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Ahmad Jamal: Sampled Into The Hearts Of Hip-hop

Editor’s Note: At 81-years young, pianist Ahmad Jamal is a living jazz legend. And nothing marks the true sign of a legend than transcendence into other genres. Kelly “K-Fresh” Frazier of The Loop Detroit, a blog dedicated to the music of Detroit, writes about Ahmad Jamal’s influence on Hip-hop, bridging generations and keeping traditions alive through the sampling of his music. UMS presents Ahmad Jamal in Hill Auditorium this Saturday, September 17 at 8 pm.

Music has a way of transcending time in ways that are unfathomable. During its ascendance just decades ago, the hip-hop culture would appropriate music ranging from soul to jazz, and everything in between, and revive music, much of it nearly forgotten, from the generations preceding it. Through hip-hop, new groups of music listeners are now able to connect with the same artists that their fathers and grandfathers listened to. While there are countless musicians of yester-years that have found revival in this hip-hop age, the legendary jazz pianist Ahmad Jamal has contributed some of the greatest hip-hop records of all time.

In its infancy, the words spoken in hip-hop were real time accounts of urban struggle and poverty in the inner cities of America. Spawning from impoverished neighborhoods, this culture didn’t have the luxury of real bands with real musicians and real instruments. As a result, hip-hop artists had to borrow, or “sample,” from already-existing pieces of music to make the beats for their songs. These sampled bits, called “breaks,” could be the drums, the piano, the guitar, or anything else, and often looped over and overlaid onto each other to formulate a “band.”

J Dilla

Through sampling, such albums as 1970’s The Awakening, 1973’s Ahmad Jamal ’73, 1974’s Jamal Plays Jamal, and 1974’s Jamalca became forever a part of the hip-hop lexicon, influencing new generations of music producers and musicians. With just a sampling of a mere few seconds from some of Jamal’s work, this classic pianist has reached into the headphones of younger ears.

The best producers have an astute listening ability: to find that perfect loop and translate it into their beats. With these trained ears, many of these producers can find something to sample when the average listener could not. Let’s break down some of the best appropriations of Ahmad Jamal’s music in hip-hop.

At about the 7:29 mark of the nearly 10 minute long “Swahililand” from the Jamal Plays Jamal album, one of the greatest and most recognizable breaks in hip-hop history would occur when a young producer from Detroit named Jay Dee (aka J. Dilla) would sample it for 1996’s “Stakes Is High” from De La Soul. Wildly touted as one of the best songs from De La Soul, it also made Jay Dee one of the most sought after producers in urban music, and he would go on to produce for the likes of Busta Rhymes, Erykah Badu, and Common, among others.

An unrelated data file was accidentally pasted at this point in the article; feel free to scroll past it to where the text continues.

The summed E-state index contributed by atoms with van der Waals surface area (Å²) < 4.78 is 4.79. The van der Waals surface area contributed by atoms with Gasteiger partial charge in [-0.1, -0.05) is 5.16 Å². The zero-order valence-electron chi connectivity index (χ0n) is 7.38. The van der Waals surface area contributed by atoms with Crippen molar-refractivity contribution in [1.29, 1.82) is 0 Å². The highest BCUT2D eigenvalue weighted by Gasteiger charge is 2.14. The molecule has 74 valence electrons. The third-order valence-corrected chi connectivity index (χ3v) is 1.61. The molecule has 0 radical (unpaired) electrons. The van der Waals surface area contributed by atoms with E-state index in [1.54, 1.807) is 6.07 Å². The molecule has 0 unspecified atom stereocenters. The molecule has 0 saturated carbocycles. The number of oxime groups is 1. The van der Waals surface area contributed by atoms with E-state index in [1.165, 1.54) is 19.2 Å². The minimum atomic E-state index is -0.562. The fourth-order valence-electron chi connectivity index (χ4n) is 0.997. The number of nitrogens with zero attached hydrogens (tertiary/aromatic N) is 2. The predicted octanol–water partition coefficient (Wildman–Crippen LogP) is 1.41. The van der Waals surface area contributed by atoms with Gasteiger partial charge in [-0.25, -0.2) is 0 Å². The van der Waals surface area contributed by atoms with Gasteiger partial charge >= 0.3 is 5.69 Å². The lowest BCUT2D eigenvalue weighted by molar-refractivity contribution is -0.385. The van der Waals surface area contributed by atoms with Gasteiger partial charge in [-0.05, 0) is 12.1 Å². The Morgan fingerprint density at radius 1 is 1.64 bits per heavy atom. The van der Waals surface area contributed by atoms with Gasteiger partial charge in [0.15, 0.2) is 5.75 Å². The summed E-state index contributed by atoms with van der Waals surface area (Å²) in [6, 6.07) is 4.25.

Half way through the song “Dolphin Dance” from 1970’s The Awakening, Chicago producer No I.D. took just a few seconds of Jamal’s piano playing and transformed it into a hip-hop classic with 1994’s “Resurrection” from fellow Chicagoan Common. It’s one of those instances when that ear of No I.D. picked out something so perfect out minutes of piano from Jamal.

While classic hip-hop producers such as Kanye West,  Da Beatminerz, Easy Mo Bee,  and Buckwild, among others, have sampled Ahmad Jamal’s music, the contributions of giants DJ Premier and Pete Rock have held the most weight. Both producers revolutionized the art of hip-hop sampling in the 1990’s within their own groups (Gang Starr and Pete Rock & C.L. Smooth, respectively), along with producing for a who’s who in urban music. Much of their use of Ahmad Jamal’s material would come with their own groups, but some of the best would be on outside productions.

Pete Rock

With the 1994 Nas classic “The World Is Yours,” Pete Rock brought inner city pain and struggle to life as he samples Jamal’s “I Love Music” from 1970’s The Awakening. A few years later, DJ Premier would lift another part of “I Love Music” for the 1996 tune from Jeru The Damaja “Me Or The Papes.” Proof that in the music world, that there are endless ways to sample, it just depends on the ear and creativity of the producer.

DJ Premier would lace Jeru The Dajama again on 1996’s Wrath Of The Math with a Jamal sampled beat for the song “One Day.”  This haunting beat would use the strings and the piano of Jamal’s “Don’t Misunderstand” from 1974’s Jamalca, and become one of the most notarized songs in the discography of both DJ Premier and Jeru The Damaja.

For all the artists that have sampled Ahmad Jamal in the past, he has been more than just sampling fodder, but an inspiration to their music as a whole.